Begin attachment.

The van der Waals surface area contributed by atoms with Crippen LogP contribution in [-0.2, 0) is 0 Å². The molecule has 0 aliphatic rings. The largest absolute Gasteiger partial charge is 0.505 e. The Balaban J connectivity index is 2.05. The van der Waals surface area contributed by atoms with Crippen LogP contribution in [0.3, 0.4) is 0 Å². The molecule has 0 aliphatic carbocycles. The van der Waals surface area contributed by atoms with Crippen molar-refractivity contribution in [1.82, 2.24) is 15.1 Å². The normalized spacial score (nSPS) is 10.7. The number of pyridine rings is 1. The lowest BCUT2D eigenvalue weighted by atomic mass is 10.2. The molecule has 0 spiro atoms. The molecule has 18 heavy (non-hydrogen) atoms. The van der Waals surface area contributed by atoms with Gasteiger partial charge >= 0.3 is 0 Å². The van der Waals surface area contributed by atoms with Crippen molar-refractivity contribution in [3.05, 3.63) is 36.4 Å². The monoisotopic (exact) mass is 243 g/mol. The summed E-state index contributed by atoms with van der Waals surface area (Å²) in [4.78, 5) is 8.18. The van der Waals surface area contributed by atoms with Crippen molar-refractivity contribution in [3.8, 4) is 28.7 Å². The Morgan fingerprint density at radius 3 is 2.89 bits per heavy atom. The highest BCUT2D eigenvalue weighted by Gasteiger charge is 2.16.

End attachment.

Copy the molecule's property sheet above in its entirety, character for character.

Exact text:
The van der Waals surface area contributed by atoms with Crippen LogP contribution in [-0.2, 0) is 0 Å². The molecule has 0 aliphatic rings. The largest absolute Gasteiger partial charge is 0.505 e. The Balaban J connectivity index is 2.05. The van der Waals surface area contributed by atoms with Crippen LogP contribution in [0.3, 0.4) is 0 Å². The molecule has 0 aliphatic carbocycles. The van der Waals surface area contributed by atoms with Crippen molar-refractivity contribution in [1.82, 2.24) is 15.1 Å². The normalized spacial score (nSPS) is 10.7. The number of pyridine rings is 1. The lowest BCUT2D eigenvalue weighted by atomic mass is 10.2. The molecule has 0 spiro atoms. The molecule has 18 heavy (non-hydrogen) atoms. The van der Waals surface area contributed by atoms with Gasteiger partial charge >= 0.3 is 0 Å². The van der Waals surface area contributed by atoms with Crippen molar-refractivity contribution in [3.05, 3.63) is 36.4 Å². The monoisotopic (exact) mass is 243 g/mol. The summed E-state index contributed by atoms with van der Waals surface area (Å²) in [4.78, 5) is 8.18. The van der Waals surface area contributed by atoms with Crippen molar-refractivity contribution in [3.8, 4) is 28.7 Å². The Morgan fingerprint density at radius 3 is 2.89 bits per heavy atom. The highest BCUT2D eigenvalue weighted by Gasteiger charge is 2.16.